St George Illawarra captain Cameron McInnes has called for more discretion when determining punishment for crusher tackles.
The dangerous act is back in the spotlight after the NRL launched a crackdown last week to help eliminate it from the game.
The edict saw the base penalty for a crusher increased to 200 points, with Dragons prop Paul Vaughan one of the first players to fall victim to the new grading system.
Vaughan's tackle was seen as innocuous by many, with the ball-carrier's head ending up in an awkward position. Despite this, he received a grade one charge.
With prior loading adding to the penalty, The NSW forward will miss two weeks after taking the early guilty plea.
McInnes recognises the NRL is in a tough spot, but said there must be flexibility in separating the accidents from the malicious acts.
"The beauty of our game is how physical it is," McInnes said. "Obviously things that are dangerous like the crusher or the chicken wing, things like that where it's slow and intentional, I think it goes without saying that should be policed.
"But when collisions are happening at full speed and these things happen, I think probably common sense should be used.
"At the same time, I do understand they're wanting the game to be as safe as possible, not only for the players, but for the people watching at home and young kids playing, so it is very tough."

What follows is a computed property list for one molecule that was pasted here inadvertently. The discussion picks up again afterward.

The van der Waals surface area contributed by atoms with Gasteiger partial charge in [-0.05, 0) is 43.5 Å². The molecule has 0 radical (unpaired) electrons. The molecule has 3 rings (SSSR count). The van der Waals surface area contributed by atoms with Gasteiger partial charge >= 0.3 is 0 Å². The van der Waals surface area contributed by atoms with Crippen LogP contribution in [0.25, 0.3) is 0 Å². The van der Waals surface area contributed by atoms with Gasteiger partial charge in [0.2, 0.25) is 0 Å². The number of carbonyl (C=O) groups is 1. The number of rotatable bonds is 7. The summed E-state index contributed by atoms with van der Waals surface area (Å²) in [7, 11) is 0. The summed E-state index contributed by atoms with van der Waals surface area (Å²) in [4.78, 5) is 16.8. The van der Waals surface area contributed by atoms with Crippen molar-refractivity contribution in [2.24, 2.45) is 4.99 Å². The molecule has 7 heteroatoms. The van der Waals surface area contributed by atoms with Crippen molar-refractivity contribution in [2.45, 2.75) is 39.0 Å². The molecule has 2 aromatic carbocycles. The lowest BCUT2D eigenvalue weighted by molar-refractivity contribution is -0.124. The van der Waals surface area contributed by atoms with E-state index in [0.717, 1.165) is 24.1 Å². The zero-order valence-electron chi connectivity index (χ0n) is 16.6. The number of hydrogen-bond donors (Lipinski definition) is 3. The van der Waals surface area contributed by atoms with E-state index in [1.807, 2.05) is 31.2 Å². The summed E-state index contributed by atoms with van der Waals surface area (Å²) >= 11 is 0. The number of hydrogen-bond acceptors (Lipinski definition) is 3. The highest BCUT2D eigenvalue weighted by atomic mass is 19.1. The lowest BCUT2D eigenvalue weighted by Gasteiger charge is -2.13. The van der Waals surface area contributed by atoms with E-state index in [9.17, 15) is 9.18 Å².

Crusher tackles were discussed in detail at Monday's weekly football briefing, with Graham Annesley emphasising player safety lies at the centre of every decision.
The NRL's head of football said the organisation is hopeful the increase in punishment will lead to a change in tackling method from defenders.
Michael Buettner, head of the match review committee, also attempted to clear up confusion surrounding how tackles are graded.
Buettner confirmed the onus is on the defender to avoid putting attackers in a position where pressure will come down on their head and neck.
While contact is often accidental, Buettner said the tackler will still be charged if they are deemed to have acted carelessly and the contact made with the head and neck is dangerous.
There are mitigating factors, however, with the body position of the attacker also contributing to the decision to charge defenders.
The tackler will also be looked on favourably if they attempt to reposition themselves to avoid putting pressure on the back of the head or neck.
With debate growing around how to eradicate crusher tackles from the game, Annesley confirmed a full review will take place at the end of the season.
One solution that has been floated is for referees to call held earlier in the tackle.
McInnes recognises rule tweaks might be required, but said care must be taken not to eliminate physicality from the sport.
"I don't want that to be called held, because sometimes when you're fighting in the tackle, that's part of the competition. You're trying to get an offload away or throw someone off you, you can't get rid of that either.
"I don't really know the answer. I guess as players we just have to be careful and look after each other, which is quite hard to do in a contact sport."